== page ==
$620,000 Subsidy Fraud’: I’ll Foreclose Your Defence If…. – Court Warns Lawan against Further Delay

By Ogechi Okorie

Abuja (Precise Post) – Federal High Court sitting in Apo has warned former House of Representatives member Farouk Lawan against causing any further delay in his trial else it will foreclose his defence if he fails to produce his witnesses in court by April 30.

Precise Post recalls that Lawan, who was the chairman of House Adhoc Committee on Petroleum Subsidy Regime in 2012, is being tried by the Independent Corrupt Practices and Other Related Offences Commission (ICPC).

A four-term member of the House of Representatives, who represented Bagwai/Shanono Federal Constituency of Kano State between 1999 and 2015, in the case marked FCT/HR/CR/76/13, was alleged to have demanded $3million for himself from the Chairman/Chief Executive Officer (CEO) of Zenon Petroleum and Gas Ltd, Femi Otedola.

He was alleged to have collected $620,000 out of the amount with a view to removing Otedola’s companies’ names from the list of firms indicted by the ad hoc committee for allegedly abusing the fuel subsidy regime in 2012.

He, however, pleaded not guilty to the charge.

In a ruling on Thursday, Justice Angela Otaluka warned that she will foreclose Lawan’s defence if he fails to produce his witnesses in court by April 30.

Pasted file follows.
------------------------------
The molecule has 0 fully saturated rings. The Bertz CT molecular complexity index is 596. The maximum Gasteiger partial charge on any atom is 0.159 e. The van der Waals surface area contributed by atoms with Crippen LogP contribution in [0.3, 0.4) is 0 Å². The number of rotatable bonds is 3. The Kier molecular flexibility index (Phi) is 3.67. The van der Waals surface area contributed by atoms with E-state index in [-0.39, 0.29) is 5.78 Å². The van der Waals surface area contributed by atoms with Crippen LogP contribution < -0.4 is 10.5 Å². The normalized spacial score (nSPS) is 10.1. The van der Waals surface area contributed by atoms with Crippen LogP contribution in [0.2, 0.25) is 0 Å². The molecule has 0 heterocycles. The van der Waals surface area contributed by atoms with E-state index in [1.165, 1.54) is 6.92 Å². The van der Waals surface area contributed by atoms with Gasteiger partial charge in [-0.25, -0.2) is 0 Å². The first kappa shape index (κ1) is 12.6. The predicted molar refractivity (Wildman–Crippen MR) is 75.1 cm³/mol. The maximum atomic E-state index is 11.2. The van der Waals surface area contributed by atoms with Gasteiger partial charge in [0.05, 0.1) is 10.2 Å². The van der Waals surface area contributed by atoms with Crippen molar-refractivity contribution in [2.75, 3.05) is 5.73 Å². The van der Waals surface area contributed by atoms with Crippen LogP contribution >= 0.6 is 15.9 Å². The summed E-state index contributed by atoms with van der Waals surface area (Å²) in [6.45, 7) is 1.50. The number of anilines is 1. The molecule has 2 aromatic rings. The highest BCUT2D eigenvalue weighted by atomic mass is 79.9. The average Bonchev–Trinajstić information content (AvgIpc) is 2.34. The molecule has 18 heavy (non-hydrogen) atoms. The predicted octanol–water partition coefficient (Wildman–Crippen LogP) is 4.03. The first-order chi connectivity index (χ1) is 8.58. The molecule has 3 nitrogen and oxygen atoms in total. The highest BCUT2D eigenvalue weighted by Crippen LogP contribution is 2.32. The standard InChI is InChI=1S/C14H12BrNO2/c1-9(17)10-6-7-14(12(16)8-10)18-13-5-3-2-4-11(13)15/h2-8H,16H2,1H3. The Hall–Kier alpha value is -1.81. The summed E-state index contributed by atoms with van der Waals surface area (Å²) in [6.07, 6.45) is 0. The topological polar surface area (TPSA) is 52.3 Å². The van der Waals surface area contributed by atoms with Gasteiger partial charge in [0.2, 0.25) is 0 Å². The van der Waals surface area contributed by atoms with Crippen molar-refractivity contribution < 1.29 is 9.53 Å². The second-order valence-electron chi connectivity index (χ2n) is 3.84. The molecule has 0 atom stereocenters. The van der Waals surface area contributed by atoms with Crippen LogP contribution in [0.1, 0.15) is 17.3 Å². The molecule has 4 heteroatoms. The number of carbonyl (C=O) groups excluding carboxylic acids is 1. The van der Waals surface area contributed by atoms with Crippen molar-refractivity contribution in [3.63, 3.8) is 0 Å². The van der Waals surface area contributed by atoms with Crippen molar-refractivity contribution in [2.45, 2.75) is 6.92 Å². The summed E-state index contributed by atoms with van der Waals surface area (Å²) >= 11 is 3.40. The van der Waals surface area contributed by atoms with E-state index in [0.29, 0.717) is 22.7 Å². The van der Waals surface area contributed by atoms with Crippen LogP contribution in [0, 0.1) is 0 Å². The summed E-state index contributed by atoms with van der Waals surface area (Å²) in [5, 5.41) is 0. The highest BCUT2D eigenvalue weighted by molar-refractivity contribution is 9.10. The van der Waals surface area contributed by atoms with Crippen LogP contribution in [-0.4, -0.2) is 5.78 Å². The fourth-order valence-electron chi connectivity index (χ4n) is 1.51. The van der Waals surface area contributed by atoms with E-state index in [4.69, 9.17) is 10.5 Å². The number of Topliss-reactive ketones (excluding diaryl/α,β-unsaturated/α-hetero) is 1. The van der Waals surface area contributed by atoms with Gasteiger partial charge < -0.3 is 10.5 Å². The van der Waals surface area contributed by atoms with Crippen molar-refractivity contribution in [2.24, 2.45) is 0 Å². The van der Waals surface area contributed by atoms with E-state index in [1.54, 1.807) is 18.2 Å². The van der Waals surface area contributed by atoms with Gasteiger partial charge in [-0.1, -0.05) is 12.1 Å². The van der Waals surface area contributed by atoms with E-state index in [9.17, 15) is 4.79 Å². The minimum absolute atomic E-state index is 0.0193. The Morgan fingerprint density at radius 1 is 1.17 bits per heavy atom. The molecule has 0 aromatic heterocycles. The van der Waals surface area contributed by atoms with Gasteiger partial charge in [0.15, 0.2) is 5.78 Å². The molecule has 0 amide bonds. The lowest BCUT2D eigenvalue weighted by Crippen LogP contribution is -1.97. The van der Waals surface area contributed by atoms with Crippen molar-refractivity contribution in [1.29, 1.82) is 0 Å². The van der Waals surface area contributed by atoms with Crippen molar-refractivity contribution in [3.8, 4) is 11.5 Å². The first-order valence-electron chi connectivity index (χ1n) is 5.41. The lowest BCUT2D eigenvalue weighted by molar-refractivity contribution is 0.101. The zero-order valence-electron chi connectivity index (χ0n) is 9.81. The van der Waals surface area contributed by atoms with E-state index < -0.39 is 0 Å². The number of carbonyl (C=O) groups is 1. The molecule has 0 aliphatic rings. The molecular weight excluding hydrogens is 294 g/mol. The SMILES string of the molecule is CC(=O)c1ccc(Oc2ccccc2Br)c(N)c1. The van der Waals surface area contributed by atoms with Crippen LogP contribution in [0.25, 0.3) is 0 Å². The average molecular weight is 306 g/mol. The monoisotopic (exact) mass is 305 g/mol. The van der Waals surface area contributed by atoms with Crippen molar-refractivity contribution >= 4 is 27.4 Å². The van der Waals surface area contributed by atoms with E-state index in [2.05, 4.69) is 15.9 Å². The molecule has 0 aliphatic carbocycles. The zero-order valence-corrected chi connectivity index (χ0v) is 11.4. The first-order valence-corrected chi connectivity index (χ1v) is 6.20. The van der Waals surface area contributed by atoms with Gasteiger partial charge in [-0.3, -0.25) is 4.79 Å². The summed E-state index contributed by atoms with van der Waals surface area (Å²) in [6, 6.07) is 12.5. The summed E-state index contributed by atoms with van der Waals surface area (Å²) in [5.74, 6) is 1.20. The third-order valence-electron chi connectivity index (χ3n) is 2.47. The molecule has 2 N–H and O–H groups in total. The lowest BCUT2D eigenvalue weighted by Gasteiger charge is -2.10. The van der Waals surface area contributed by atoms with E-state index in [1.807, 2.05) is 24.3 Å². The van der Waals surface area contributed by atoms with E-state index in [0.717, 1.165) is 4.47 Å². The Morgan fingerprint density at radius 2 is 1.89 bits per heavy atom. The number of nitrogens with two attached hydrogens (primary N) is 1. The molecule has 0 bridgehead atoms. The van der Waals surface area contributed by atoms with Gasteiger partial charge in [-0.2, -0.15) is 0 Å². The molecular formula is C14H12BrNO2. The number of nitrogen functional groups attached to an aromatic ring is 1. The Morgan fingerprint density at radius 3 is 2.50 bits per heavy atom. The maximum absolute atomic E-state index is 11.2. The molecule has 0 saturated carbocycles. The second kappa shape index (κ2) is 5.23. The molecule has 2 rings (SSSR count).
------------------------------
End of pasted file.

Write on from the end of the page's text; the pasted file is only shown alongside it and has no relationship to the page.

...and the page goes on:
The judge, who said she would foreclose the defendant from further defending himself in the case, noted that the court had indulged Lawan enough, having granted him 11 adjournments as against the five stipulated by the law.

She noted that it was a misconception on the part of the defence counsel to have argued that by Section 396 (5) of the Administration of Criminal Justice Act (AJCA), window of adjournment has not closed even after exhausting the maximum five adjournments.

The judge held that it is not in the interest of justice to delay hearing of a case, adding that it is not the duty of the court to serve subpoena on a witness, but only to provide a bailiff.

Justice Otaluka was of the view that the process required that when the court provided the bailiff, it was the duty of the defendant and his counsel to follow the bailiff to serve the subpoena.

Leave a Reply

Your email address will not be published. Required fields are marked *